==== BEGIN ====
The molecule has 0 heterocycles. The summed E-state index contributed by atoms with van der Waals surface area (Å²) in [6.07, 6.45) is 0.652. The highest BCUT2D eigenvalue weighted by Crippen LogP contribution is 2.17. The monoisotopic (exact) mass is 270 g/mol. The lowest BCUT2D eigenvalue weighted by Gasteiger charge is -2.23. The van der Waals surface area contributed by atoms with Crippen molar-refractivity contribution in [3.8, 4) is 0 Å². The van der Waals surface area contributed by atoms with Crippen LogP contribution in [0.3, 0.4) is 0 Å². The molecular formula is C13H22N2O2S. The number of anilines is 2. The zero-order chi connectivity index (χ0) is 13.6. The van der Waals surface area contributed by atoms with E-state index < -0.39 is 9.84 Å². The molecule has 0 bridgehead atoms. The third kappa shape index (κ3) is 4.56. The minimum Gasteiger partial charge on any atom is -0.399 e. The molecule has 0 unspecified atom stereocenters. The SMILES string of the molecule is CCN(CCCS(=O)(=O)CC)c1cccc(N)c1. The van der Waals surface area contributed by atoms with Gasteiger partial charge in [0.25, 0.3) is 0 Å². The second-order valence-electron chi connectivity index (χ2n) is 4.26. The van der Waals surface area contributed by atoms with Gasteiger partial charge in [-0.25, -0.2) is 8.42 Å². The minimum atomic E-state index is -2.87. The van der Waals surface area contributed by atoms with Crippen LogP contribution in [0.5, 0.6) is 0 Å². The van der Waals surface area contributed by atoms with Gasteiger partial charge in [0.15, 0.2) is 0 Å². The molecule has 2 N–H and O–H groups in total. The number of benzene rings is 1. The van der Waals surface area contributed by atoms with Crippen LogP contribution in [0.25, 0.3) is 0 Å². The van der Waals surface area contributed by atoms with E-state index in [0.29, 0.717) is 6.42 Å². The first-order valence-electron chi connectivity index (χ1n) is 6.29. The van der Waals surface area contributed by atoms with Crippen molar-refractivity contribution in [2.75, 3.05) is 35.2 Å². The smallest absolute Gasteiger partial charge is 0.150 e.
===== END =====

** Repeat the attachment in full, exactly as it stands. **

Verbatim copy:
The molecule has 0 heterocycles. The summed E-state index contributed by atoms with van der Waals surface area (Å²) in [6.07, 6.45) is 0.652. The highest BCUT2D eigenvalue weighted by Crippen LogP contribution is 2.17. The monoisotopic (exact) mass is 270 g/mol. The lowest BCUT2D eigenvalue weighted by Gasteiger charge is -2.23. The van der Waals surface area contributed by atoms with Crippen molar-refractivity contribution in [3.8, 4) is 0 Å². The van der Waals surface area contributed by atoms with Crippen LogP contribution in [0.3, 0.4) is 0 Å². The molecular formula is C13H22N2O2S. The number of anilines is 2. The zero-order chi connectivity index (χ0) is 13.6. The van der Waals surface area contributed by atoms with E-state index < -0.39 is 9.84 Å². The molecule has 0 bridgehead atoms. The third kappa shape index (κ3) is 4.56. The minimum Gasteiger partial charge on any atom is -0.399 e. The molecule has 0 unspecified atom stereocenters. The SMILES string of the molecule is CCN(CCCS(=O)(=O)CC)c1cccc(N)c1. The van der Waals surface area contributed by atoms with Gasteiger partial charge in [0.25, 0.3) is 0 Å². The second-order valence-electron chi connectivity index (χ2n) is 4.26. The van der Waals surface area contributed by atoms with Gasteiger partial charge in [-0.25, -0.2) is 8.42 Å². The minimum atomic E-state index is -2.87. The van der Waals surface area contributed by atoms with Crippen LogP contribution in [0.5, 0.6) is 0 Å². The van der Waals surface area contributed by atoms with Gasteiger partial charge in [0.15, 0.2) is 0 Å². The molecule has 2 N–H and O–H groups in total. The number of benzene rings is 1. The van der Waals surface area contributed by atoms with Crippen LogP contribution in [0.25, 0.3) is 0 Å². The van der Waals surface area contributed by atoms with E-state index in [0.29, 0.717) is 6.42 Å². The first-order valence-electron chi connectivity index (χ1n) is 6.29. The van der Waals surface area contributed by atoms with Crippen molar-refractivity contribution in [2.75, 3.05) is 35.2 Å². The smallest absolute Gasteiger partial charge is 0.150 e.